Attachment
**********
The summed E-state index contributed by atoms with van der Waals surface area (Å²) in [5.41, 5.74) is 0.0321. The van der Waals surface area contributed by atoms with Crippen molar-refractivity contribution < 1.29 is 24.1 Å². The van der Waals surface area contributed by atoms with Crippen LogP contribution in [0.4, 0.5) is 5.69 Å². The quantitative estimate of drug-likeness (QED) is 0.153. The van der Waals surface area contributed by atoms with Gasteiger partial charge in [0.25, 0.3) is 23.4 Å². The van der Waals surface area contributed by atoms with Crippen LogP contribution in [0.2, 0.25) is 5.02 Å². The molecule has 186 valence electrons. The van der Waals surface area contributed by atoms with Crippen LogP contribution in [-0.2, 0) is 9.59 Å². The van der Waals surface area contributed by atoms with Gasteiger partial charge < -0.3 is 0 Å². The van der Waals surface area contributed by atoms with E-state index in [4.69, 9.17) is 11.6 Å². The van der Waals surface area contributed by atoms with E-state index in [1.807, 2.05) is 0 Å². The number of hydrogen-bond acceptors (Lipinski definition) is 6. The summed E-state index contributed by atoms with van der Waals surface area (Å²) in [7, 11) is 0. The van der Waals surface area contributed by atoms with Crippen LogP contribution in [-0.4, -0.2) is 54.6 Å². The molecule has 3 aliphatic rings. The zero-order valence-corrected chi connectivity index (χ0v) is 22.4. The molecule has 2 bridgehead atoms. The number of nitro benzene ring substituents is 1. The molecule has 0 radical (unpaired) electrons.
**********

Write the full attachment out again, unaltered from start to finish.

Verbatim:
The summed E-state index contributed by atoms with van der Waals surface area (Å²) in [5.41, 5.74) is 0.0321. The van der Waals surface area contributed by atoms with Crippen molar-refractivity contribution < 1.29 is 24.1 Å². The van der Waals surface area contributed by atoms with Crippen LogP contribution in [0.4, 0.5) is 5.69 Å². The quantitative estimate of drug-likeness (QED) is 0.153. The van der Waals surface area contributed by atoms with Gasteiger partial charge in [0.25, 0.3) is 23.4 Å². The van der Waals surface area contributed by atoms with Crippen LogP contribution in [0.2, 0.25) is 5.02 Å². The molecule has 186 valence electrons. The van der Waals surface area contributed by atoms with Crippen LogP contribution in [-0.2, 0) is 9.59 Å². The van der Waals surface area contributed by atoms with Gasteiger partial charge < -0.3 is 0 Å². The van der Waals surface area contributed by atoms with E-state index in [4.69, 9.17) is 11.6 Å². The van der Waals surface area contributed by atoms with E-state index in [1.807, 2.05) is 0 Å². The number of hydrogen-bond acceptors (Lipinski definition) is 6. The summed E-state index contributed by atoms with van der Waals surface area (Å²) in [7, 11) is 0. The van der Waals surface area contributed by atoms with Crippen LogP contribution in [-0.4, -0.2) is 54.6 Å². The molecule has 3 aliphatic rings. The zero-order valence-corrected chi connectivity index (χ0v) is 22.4. The molecule has 2 bridgehead atoms. The number of nitro benzene ring substituents is 1. The molecule has 0 radical (unpaired) electrons.